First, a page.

In another study, Nwakpu et al. (2020 evaluated how Nigerian media depicted the Coronavirus pandemic and how the depictions shaped people’s perception and response to the pandemic. The study which adopted the mixed method approach in analyzing daily Sun, the Vanguard, the Guardian and The Punch and their impact on audience perception of the virus spanned from January 2020 to March 2020. Of the total of 1070 newspaper items identified and analyzed on coronavirus, finding revealed that the framing pattern adopted in the coverage helped Nigerians to take precautionary measures. The study concludes that continuous reportage of COVID-19 has proved effective in creating awareness about safety and preventive measures. The study recommended that newspapers should avoid creating fear/panic in reporting health issues. Again, this study is related to the current one in the sense that it looks at Nigerian newspaper coverage of health-related issues. While this current study is after an effort to combat cancer the previous one is an effort to contain a pandemic. 

 

Relying on the dearth of health facilities in the rural areas of Nigeria, Lawal et al. (2019) investigated the roles played in the coverage of health issues and related aspects by national dailies. Again, this study adopted the mixed method approach of content analysis and Focus Group Discussion (FGD) as means of data collection. Findings revealed that although the newspapers cover stories on health issues, those rural dwellers still lack adequate information on health issues because of poor circulation of newspapers in the rural areas.  This study recommended that efforts should be made to ensure that newspapers circulate also in rural areas. This study is different from the current on in terms of target.

 

Considering the prevalence of different health problems in Nigeria, Bello (2015) examined the coverage of health issues by Nigerian newspapers with interest on the degree of attention given to HIV/AIDS, malaria, polio in the northern region. The study which adopted the priming and framing theories and mixed methodological approach of content analysis and in-depth interviews, found moderate coverage of HIV/AIDS, malaria, polio in Nigerian newspapers. The study shows that Nigerian newspapers did not give prominent coverage to health issues in their leads, editorials and other important pages. It was concluded that Nigerian newspapers give prominent attention to other issues like politics, religion, industry etc with little attention to health issues. This study therefore, concludes that Nigerian newspapers failed in directing the attention of the Nigerian government towards making health a top priority agenda and recommended that more efforts should be invested in their coverage of health issues as that will recall the attention of the government on the need for sound health facilities in the country.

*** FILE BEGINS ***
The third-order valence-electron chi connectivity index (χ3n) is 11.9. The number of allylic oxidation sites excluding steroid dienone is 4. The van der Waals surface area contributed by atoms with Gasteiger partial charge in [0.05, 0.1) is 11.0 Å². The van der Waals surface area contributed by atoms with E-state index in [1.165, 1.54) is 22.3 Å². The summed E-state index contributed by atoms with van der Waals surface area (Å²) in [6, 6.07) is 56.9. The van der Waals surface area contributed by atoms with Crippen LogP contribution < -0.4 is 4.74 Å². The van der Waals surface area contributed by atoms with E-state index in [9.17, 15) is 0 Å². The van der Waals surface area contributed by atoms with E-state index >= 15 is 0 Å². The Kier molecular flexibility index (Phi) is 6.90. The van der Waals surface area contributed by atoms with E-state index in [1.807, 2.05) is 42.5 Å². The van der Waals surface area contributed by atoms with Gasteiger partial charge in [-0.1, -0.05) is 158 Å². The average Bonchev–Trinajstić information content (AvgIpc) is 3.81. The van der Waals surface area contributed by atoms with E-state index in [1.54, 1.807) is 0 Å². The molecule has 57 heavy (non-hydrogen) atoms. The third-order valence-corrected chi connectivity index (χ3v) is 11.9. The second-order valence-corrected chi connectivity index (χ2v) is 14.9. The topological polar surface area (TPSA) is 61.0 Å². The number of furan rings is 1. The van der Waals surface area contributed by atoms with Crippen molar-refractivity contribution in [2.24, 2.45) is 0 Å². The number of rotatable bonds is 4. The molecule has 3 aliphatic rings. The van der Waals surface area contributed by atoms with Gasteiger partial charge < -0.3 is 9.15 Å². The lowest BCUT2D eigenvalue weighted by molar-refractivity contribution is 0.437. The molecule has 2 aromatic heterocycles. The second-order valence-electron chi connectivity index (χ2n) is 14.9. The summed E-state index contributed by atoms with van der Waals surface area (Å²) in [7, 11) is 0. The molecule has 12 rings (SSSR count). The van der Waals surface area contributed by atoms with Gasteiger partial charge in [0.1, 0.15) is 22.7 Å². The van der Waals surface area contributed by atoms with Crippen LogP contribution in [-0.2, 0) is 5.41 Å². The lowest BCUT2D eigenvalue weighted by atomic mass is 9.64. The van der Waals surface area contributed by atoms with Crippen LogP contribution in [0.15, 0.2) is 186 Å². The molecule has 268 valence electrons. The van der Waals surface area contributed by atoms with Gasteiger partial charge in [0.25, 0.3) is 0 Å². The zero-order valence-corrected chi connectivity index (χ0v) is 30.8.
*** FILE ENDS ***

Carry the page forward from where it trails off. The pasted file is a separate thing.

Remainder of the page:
In another study, Dodd et al. (2016) examined how frequently the link between Human Papilloma Virus (HPV) and oral cancer has been reported in the UK news press. The study was conducted using content analysis design between 2002-2014. Among the themes examined include actor Michael Douglas’ claim that his throat cancer was caused by HPV, the riskiness of oral sex, health information (including HPV as a cause of oral cancer) and the need to vaccinate boys against HPV. Findings revealed that the peak of the reports was in 2013 when Michael Douglas discussed his cancer (June 2013). Results also show that some facts about HPV were revealed and references to research were provided in some articles. The study concluded that although the link between HPV and oral cancer and the transmission of HPV via oral sex was regularly reported in the media, the reports lacked detailed health information. The study recommended that the media should strive to provide detailed reports of the link between HPV and oral cancer and the transmission of HPV. This study is related to this current study in the sense that they both look at press coverage of cancer. However, the studies differ in terms of area of concentration and subject matter. While the previous study is premised in UK, the current one is premised in Nigeria with focus on the world cancer day. This means that the current study is here to provide a gap in literature on media and the world cancer day.

 

Relying on the roles of the newspaper in the society, Miyawakia et al. (2017) conducted a content analysis of cancer-related articles in Japanese newspapers published in 2011. In this study 5,314 articles published in the area by the newspapers were identified and analyzed paying attention to the type of cancer mostly researched  the  cancer  continuum, and topic of articles mentioning cancer. Findings show that the most mentioned type of cancer in the articles published is lung, leukemia, and breast cancers as cancer treatment was the most frequently mentioned cancer management options with prevention and screening rarely researched in the articles. Finally, the findings suggest the regularity of cancer-related articles throughout the year is an indication that the newspapers in the area newspapers in Japan are the peoples’ sources of cancer information.

 

The study recommended that since the newspapers have been found to exert influence on the people, providing more effective and accurate information to the public would be helpful for cancer prevention. Again, this study is related to the current one in examining newspaper coverage. It however, differs in location and target. While the current study is conducted in Japan, there is the need for a Nigerian counterpart to understand if the Nigerian newspaper also serves as a source of information on cancer to the public.